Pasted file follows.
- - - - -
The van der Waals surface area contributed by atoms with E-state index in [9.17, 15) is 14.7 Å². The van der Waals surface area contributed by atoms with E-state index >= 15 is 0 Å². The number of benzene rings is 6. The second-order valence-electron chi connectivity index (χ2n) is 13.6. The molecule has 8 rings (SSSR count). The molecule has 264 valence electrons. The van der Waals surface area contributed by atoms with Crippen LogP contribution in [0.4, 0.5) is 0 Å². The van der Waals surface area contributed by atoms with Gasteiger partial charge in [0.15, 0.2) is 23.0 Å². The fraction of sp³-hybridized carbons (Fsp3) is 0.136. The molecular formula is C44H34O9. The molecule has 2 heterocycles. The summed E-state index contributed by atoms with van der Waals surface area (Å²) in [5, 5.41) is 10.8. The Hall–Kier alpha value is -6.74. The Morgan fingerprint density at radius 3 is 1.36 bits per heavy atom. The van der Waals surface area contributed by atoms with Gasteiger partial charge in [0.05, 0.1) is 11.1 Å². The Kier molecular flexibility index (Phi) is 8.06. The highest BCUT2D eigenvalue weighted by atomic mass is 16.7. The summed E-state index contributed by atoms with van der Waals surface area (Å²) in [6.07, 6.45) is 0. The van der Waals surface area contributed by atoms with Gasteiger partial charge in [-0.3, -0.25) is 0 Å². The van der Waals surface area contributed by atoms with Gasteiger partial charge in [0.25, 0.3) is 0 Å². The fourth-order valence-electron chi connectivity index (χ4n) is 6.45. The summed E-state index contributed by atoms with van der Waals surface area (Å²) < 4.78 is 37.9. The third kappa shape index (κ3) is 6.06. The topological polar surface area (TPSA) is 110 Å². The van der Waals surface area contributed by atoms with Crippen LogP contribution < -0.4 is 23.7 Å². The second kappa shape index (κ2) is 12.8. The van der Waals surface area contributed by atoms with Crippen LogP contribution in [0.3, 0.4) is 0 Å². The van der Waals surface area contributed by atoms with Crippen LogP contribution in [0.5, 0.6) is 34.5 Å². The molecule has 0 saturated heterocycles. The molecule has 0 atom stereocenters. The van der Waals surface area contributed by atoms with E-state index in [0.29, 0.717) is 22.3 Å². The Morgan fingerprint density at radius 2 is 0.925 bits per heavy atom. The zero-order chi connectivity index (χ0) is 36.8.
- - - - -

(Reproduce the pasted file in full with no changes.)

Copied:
The van der Waals surface area contributed by atoms with E-state index in [9.17, 15) is 14.7 Å². The van der Waals surface area contributed by atoms with E-state index >= 15 is 0 Å². The number of benzene rings is 6. The second-order valence-electron chi connectivity index (χ2n) is 13.6. The molecule has 8 rings (SSSR count). The molecule has 264 valence electrons. The van der Waals surface area contributed by atoms with Crippen LogP contribution in [0.4, 0.5) is 0 Å². The van der Waals surface area contributed by atoms with Gasteiger partial charge in [0.15, 0.2) is 23.0 Å². The fraction of sp³-hybridized carbons (Fsp3) is 0.136. The molecular formula is C44H34O9. The molecule has 2 heterocycles. The summed E-state index contributed by atoms with van der Waals surface area (Å²) in [5, 5.41) is 10.8. The Hall–Kier alpha value is -6.74. The Morgan fingerprint density at radius 3 is 1.36 bits per heavy atom. The van der Waals surface area contributed by atoms with Gasteiger partial charge in [0.05, 0.1) is 11.1 Å². The Kier molecular flexibility index (Phi) is 8.06. The highest BCUT2D eigenvalue weighted by atomic mass is 16.7. The summed E-state index contributed by atoms with van der Waals surface area (Å²) in [6.07, 6.45) is 0. The van der Waals surface area contributed by atoms with Gasteiger partial charge in [-0.3, -0.25) is 0 Å². The van der Waals surface area contributed by atoms with Gasteiger partial charge in [0.25, 0.3) is 0 Å². The fourth-order valence-electron chi connectivity index (χ4n) is 6.45. The summed E-state index contributed by atoms with van der Waals surface area (Å²) < 4.78 is 37.9. The third kappa shape index (κ3) is 6.06. The topological polar surface area (TPSA) is 110 Å². The van der Waals surface area contributed by atoms with Crippen LogP contribution < -0.4 is 23.7 Å². The second kappa shape index (κ2) is 12.8. The van der Waals surface area contributed by atoms with Crippen LogP contribution in [0.3, 0.4) is 0 Å². The van der Waals surface area contributed by atoms with Crippen LogP contribution in [0.5, 0.6) is 34.5 Å². The molecule has 0 saturated heterocycles. The molecule has 0 atom stereocenters. The van der Waals surface area contributed by atoms with E-state index in [0.29, 0.717) is 22.3 Å². The Morgan fingerprint density at radius 2 is 0.925 bits per heavy atom. The zero-order chi connectivity index (χ0) is 36.8.